Trafficking of human beings (THB) and child sexual abuse and exploitation (CSA/CSE) are two big problems in our society. Inadvertently, new information and communication technologies (ICTs) have provided a space for these problems to develop and take new forms, made worse by the lockdown caused by the COVID-19 pandemic. At the same time, technical and legal tools available to stakeholders that prevent, investigate, and assist victims – such as law enforcement agencies (LEAs), prosecutors, judges, and civil society organizations (CSOs) – fail to keep up with the pace at which criminals use new technologies to continue their abhorrent acts. Furthermore, assistance to victims of THB and CSA/CSE is often limited by the lack of coordination among these stakeholders. In this sense, there is a clear and vital need for joint work methodologies and the development of new strategies for approaching and assisting victims. In addition, due to the cross-border nature of these crimes, harmonization of legal frameworks from each of the affected countries is necessary for creating bridges of communication and coordination among all those stakeholders to help victims and reduce the occurrence of these horrendous crimes. To address these challenges, the HEROES project comes up with an ambitious, interdisciplinary, international, and victim-centered approach. The HEROES project is structured as a comprehensive solution that encompasses three main components: Prevention, Investigation and Victim Assistance. Through these components, our solution aims to establish a coordinated contribution with LEAs by developing an appropriate, victim-centered approach that is capable of addressing specific needs and providing protection. The HEROES project’s main objective is to use technology to improve the way in which help and support can be provided to victims of THB and CSA/CSE.

10.3 National initiatives

  • Title:
    Video Analytics for Human Behavior Understanding (axis 2),
  • Duration:
    From 2019
  • Chair holder:
    François Brémond
  • Summary:
    The goal of this chair is to design novel modern AI methods (including Computer Vision and Deep Learning algorithms) to build real-time systems for improving health and well-being as well as people safety, security and privacy. Behavior disorders affect the mental health of a growing number of people and are hard to handle, leading to a high cost in our modern society. New AI techniques can enable a more objective and earlier diagnosis, by quantifying the level of disorders and by monitoring the evolution of the disorders. AI techniques can also learn the relationships between the symptoms and their true causes, which are often hard to identify and measure.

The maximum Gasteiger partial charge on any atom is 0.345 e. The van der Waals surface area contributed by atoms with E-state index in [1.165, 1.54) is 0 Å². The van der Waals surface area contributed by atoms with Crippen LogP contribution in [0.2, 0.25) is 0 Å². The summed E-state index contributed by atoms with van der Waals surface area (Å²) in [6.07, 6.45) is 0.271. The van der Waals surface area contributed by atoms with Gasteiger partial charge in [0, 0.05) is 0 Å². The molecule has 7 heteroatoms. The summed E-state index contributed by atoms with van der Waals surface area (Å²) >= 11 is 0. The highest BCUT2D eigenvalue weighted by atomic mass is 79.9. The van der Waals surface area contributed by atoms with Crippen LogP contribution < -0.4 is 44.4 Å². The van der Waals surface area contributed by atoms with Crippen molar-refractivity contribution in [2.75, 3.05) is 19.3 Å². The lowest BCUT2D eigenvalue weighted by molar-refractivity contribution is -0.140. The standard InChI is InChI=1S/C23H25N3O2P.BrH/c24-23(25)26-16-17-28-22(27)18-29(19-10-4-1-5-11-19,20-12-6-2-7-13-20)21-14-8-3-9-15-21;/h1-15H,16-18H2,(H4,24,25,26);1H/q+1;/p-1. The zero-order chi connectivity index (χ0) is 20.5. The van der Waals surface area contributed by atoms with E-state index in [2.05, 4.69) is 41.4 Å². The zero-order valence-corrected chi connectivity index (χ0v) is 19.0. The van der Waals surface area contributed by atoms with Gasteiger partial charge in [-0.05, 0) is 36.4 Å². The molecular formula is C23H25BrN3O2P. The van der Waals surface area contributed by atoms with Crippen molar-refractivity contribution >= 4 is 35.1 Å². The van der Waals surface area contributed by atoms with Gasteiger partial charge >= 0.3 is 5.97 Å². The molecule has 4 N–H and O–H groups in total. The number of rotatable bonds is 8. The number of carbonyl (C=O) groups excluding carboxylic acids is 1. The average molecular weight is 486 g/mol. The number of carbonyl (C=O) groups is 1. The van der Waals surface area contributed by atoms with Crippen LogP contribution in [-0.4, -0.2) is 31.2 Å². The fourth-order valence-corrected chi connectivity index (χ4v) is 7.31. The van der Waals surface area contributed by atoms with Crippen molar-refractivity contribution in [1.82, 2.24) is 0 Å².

• Title:
    Reliable, secure and privacy preserving multi-biometric person authentication
  • Duration:
    From 2018 to 2023
  • Partners:
    Inria, Hochschule Darmstadt, EURECOM.
  • Inria contact:
    Antitza Dantcheva
  • Coordinator:
    Hochschule Darmstadt
  • Coordinator:
  • Summary:
    In spite of the numerous advantages of biometric recognition systems over traditional authentication systems based on PINs or passwords, these systems are vulnerable to external attacks and can leak data. Presentations attacks (PAs) – impostors who manipulate biometric samples to masquerade as other people – pose serious threats to security. Privacy concerns involve the use of personal and sensitive biometric information, as classified by the GDPR, for purposes other than those intended. Multi-biometric systems, explored extensively as a means of improving recognition reliability, also offer potential to improve PA detection (PAD) generalization. Multi-biometric systems offer natural protection against spoofing since an impostor is less likely to succeed in fooling multiple systems simultaneously. For the same reason, previously unseen PAs are less likely to fool multi-biometric systems protected by PAD. RESPECT, a Franco-German collaborative project, explores the potential of using multi-biometrics as a means to defend against diverse PAs and improve generalization while still preserving privacy. Central to this idea is the use of (i) biometric characteristics that can be captured easily and reliably using ubiquitous smart devices and, (ii) biometric characteristics which facilitate computationally manageable privacy preserving, homomorphic encryption. The research focuses on characteristics readily captured with consumer-grade microphones and video cameras, specifically face, iris and voice. Further advances beyond the current state of the art involve the consideration of dynamic characteristics, namely utterance verification and lip dynamics. The core research objective is to determine which combination of biometrics characteristics gives the best biometric authentication reliability and PAD generalization while remaining compatible with computationally efficient privacy preserving biometric template protection schemes.
  • Title:
    ACTIVIS: Video-based analysis of autism behavior